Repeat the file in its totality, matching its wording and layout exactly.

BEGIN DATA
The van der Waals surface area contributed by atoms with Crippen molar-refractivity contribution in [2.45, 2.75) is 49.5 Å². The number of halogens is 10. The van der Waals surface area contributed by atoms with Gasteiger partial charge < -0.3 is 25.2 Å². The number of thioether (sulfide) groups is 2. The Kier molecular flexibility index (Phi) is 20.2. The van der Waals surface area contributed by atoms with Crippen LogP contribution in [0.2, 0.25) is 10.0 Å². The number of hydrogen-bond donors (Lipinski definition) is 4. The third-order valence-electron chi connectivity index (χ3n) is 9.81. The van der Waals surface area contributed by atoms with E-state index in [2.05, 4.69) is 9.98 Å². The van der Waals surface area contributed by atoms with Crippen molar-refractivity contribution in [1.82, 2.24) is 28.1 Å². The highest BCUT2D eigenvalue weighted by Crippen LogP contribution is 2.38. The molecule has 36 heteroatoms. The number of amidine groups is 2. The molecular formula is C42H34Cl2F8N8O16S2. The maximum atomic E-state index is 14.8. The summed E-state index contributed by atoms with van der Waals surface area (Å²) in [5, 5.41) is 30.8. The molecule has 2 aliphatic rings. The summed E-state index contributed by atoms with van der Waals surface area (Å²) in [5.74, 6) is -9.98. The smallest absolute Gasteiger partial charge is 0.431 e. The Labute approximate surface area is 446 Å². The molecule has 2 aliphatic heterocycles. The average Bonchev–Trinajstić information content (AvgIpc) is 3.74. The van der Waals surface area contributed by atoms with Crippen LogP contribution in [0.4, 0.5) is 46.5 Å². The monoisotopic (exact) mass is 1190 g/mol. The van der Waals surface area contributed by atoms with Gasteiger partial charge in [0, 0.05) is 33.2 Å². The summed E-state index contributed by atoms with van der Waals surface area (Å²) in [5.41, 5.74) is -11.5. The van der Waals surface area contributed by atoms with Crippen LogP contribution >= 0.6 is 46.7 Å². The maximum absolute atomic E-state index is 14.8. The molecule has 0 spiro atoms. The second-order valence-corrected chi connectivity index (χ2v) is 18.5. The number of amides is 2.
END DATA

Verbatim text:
The van der Waals surface area contributed by atoms with Crippen molar-refractivity contribution in [2.45, 2.75) is 49.5 Å². The number of halogens is 10. The van der Waals surface area contributed by atoms with Gasteiger partial charge < -0.3 is 25.2 Å². The number of thioether (sulfide) groups is 2. The Kier molecular flexibility index (Phi) is 20.2. The van der Waals surface area contributed by atoms with Crippen LogP contribution in [0.2, 0.25) is 10.0 Å². The number of hydrogen-bond donors (Lipinski definition) is 4. The third-order valence-electron chi connectivity index (χ3n) is 9.81. The van der Waals surface area contributed by atoms with E-state index in [2.05, 4.69) is 9.98 Å². The van der Waals surface area contributed by atoms with Crippen molar-refractivity contribution in [1.82, 2.24) is 28.1 Å². The highest BCUT2D eigenvalue weighted by Crippen LogP contribution is 2.38. The molecule has 36 heteroatoms. The number of amidine groups is 2. The molecular formula is C42H34Cl2F8N8O16S2. The maximum atomic E-state index is 14.8. The summed E-state index contributed by atoms with van der Waals surface area (Å²) in [5, 5.41) is 30.8. The molecule has 2 aliphatic rings. The summed E-state index contributed by atoms with van der Waals surface area (Å²) in [5.74, 6) is -9.98. The smallest absolute Gasteiger partial charge is 0.431 e. The Labute approximate surface area is 446 Å². The molecule has 2 aliphatic heterocycles. The average Bonchev–Trinajstić information content (AvgIpc) is 3.74. The van der Waals surface area contributed by atoms with Crippen LogP contribution in [0.4, 0.5) is 46.5 Å². The monoisotopic (exact) mass is 1190 g/mol. The van der Waals surface area contributed by atoms with Gasteiger partial charge in [0, 0.05) is 33.2 Å². The summed E-state index contributed by atoms with van der Waals surface area (Å²) in [5.41, 5.74) is -11.5. The van der Waals surface area contributed by atoms with Crippen LogP contribution >= 0.6 is 46.7 Å². The maximum absolute atomic E-state index is 14.8. The molecule has 0 spiro atoms. The second-order valence-corrected chi connectivity index (χ2v) is 18.5. The number of amides is 2.